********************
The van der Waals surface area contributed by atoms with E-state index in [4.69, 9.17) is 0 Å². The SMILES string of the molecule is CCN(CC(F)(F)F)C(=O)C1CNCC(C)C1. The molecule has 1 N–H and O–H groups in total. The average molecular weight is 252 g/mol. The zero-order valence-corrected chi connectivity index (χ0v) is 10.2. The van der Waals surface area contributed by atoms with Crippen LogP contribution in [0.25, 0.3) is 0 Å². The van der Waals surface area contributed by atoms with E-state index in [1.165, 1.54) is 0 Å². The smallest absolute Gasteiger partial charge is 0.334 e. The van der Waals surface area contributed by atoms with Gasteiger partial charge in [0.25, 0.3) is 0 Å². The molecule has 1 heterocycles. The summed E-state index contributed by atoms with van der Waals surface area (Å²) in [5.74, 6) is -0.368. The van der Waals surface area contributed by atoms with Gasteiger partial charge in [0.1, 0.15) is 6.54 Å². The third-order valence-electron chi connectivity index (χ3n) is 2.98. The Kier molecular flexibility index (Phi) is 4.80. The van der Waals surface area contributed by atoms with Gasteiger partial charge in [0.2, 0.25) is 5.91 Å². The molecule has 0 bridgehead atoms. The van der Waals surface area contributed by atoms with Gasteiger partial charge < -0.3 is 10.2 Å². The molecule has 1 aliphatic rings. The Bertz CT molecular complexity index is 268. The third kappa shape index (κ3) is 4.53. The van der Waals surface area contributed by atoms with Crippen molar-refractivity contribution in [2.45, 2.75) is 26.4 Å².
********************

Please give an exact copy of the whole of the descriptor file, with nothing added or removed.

The van der Waals surface area contributed by atoms with E-state index in [4.69, 9.17) is 0 Å². The SMILES string of the molecule is CCN(CC(F)(F)F)C(=O)C1CNCC(C)C1. The molecule has 1 N–H and O–H groups in total. The average molecular weight is 252 g/mol. The zero-order valence-corrected chi connectivity index (χ0v) is 10.2. The van der Waals surface area contributed by atoms with Crippen LogP contribution in [0.25, 0.3) is 0 Å². The van der Waals surface area contributed by atoms with E-state index in [1.165, 1.54) is 0 Å². The smallest absolute Gasteiger partial charge is 0.334 e. The van der Waals surface area contributed by atoms with Gasteiger partial charge in [0.25, 0.3) is 0 Å². The molecule has 1 heterocycles. The summed E-state index contributed by atoms with van der Waals surface area (Å²) in [5.74, 6) is -0.368. The van der Waals surface area contributed by atoms with Gasteiger partial charge in [0.1, 0.15) is 6.54 Å². The third-order valence-electron chi connectivity index (χ3n) is 2.98. The Kier molecular flexibility index (Phi) is 4.80. The van der Waals surface area contributed by atoms with Gasteiger partial charge in [0.2, 0.25) is 5.91 Å². The molecule has 0 bridgehead atoms. The van der Waals surface area contributed by atoms with Gasteiger partial charge < -0.3 is 10.2 Å². The molecule has 1 aliphatic rings. The Bertz CT molecular complexity index is 268. The third kappa shape index (κ3) is 4.53. The van der Waals surface area contributed by atoms with Crippen molar-refractivity contribution in [2.45, 2.75) is 26.4 Å².